FAA identifies a new safety risk for Boeing 737 MAXs

Seattle, Washington - The U.S. Federal Aviation Administration has found a new risk on the grounded 737 MAX jets. The American regulator asks Boeing to address the problem before the aircraft returns to service.

According to the sources who spoke to Reuters news agency, The issue was detected during a simulator test last week. The FAA did not elaborate if the problem could be solved with a software upgrade or would require a physical fix.

An FAA test pilot was running scenarios in the simulator to activate the stall-prevention system of the aircraft. At least in one case, it took more than expected to recover the stabilizer trim, a system that is used to fine-tune the aircraft's position.

Boeing was planning to conduct a re-certification flight in early July but it won't be possible under these circumstances, according to the sources who know more about the issue.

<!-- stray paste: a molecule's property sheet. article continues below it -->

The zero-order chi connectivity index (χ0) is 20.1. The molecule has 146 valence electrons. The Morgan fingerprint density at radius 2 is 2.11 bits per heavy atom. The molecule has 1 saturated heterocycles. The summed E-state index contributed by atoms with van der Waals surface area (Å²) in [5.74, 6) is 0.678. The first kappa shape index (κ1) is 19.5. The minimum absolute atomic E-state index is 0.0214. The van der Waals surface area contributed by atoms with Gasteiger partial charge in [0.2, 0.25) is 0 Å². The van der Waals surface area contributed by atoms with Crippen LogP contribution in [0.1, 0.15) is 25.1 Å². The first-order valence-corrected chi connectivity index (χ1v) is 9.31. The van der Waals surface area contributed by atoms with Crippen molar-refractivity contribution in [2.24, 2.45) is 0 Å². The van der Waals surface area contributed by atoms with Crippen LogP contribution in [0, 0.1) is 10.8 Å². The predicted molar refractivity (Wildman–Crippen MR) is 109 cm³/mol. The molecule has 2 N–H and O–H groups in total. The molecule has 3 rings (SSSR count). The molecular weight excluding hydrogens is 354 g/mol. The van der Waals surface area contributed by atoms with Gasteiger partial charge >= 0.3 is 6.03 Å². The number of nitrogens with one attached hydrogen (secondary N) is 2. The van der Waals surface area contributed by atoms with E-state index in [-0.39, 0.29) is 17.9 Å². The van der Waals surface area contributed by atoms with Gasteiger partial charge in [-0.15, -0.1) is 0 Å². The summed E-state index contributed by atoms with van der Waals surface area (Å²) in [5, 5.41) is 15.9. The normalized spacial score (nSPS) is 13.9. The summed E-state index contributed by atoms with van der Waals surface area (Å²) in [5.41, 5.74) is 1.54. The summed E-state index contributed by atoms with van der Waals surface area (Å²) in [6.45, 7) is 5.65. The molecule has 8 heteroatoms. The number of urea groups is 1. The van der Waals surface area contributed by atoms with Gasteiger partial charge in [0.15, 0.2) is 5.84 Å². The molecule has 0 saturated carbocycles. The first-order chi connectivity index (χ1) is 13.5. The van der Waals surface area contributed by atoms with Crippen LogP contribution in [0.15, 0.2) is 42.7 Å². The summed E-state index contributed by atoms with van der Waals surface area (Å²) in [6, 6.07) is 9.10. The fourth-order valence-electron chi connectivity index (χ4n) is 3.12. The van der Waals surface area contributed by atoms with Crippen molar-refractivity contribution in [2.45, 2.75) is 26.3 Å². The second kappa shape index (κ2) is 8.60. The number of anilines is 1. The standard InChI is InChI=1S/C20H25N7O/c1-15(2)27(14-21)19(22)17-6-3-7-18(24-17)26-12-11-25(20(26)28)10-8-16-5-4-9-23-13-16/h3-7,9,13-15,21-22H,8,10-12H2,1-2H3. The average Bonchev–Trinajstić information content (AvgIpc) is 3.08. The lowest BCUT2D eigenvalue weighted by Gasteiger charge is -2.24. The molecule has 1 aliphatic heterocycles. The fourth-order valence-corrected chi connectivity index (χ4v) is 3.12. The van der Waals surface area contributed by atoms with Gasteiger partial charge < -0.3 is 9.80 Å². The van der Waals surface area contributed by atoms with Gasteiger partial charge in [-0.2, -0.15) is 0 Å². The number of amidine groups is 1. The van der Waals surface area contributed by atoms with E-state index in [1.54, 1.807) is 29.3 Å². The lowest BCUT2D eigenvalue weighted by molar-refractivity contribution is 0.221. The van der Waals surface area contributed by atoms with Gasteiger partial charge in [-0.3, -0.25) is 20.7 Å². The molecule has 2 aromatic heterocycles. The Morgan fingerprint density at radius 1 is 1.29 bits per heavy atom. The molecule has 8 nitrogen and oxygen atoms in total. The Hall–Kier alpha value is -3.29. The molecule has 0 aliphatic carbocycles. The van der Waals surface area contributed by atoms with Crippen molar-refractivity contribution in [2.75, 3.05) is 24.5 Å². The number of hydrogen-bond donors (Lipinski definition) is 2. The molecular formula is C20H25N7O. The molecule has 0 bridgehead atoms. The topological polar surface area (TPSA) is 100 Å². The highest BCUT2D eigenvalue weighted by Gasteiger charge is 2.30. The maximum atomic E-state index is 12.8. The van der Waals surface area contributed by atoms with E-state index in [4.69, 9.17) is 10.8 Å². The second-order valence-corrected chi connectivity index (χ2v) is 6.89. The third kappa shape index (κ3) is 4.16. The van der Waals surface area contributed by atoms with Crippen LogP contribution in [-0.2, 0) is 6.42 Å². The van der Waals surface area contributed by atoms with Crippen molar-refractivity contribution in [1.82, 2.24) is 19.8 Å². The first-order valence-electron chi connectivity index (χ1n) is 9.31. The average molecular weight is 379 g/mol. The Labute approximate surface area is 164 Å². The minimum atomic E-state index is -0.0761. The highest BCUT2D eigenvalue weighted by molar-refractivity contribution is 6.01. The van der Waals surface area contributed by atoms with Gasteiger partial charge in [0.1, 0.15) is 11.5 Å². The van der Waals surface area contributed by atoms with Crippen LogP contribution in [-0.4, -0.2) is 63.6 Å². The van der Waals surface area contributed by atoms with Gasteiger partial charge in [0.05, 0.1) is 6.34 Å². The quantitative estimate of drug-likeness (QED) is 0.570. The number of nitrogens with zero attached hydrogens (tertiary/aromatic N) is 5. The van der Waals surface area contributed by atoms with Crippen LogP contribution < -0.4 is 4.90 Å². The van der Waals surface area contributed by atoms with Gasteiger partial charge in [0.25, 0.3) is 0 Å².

It is likely that the issue would cause a further delay in the aircraft's targeted return to service date. The FAA will need at least two or three weeks more to review the fix for the problem before determining whether to allow the 737 MAXs to return to service or not.

Last month, The U.S. Federal Aviation Agency said that the 737 MAX jets could return to service as early as late June.

Boeing has been working on a software upgrade for the anti-stall system of the 737 MAXs known as MCAS (Maneuvering Characteristics Augmentation System), which is believed to be the root cause of the two fatal crashes respectively in Indonesia and Ethiopia.

After American Airlines and Southwest, United Airlines became the latest 737 MAX operator to delay the aircraft's scheduled flights in wake of recent FAA finding.

United said it would not take the aircraft back into service until September 3rd. The 737 MAX's worldwide grounding has so far forced airlines to cancel around 1,900 scheduled flights in the United States alone.



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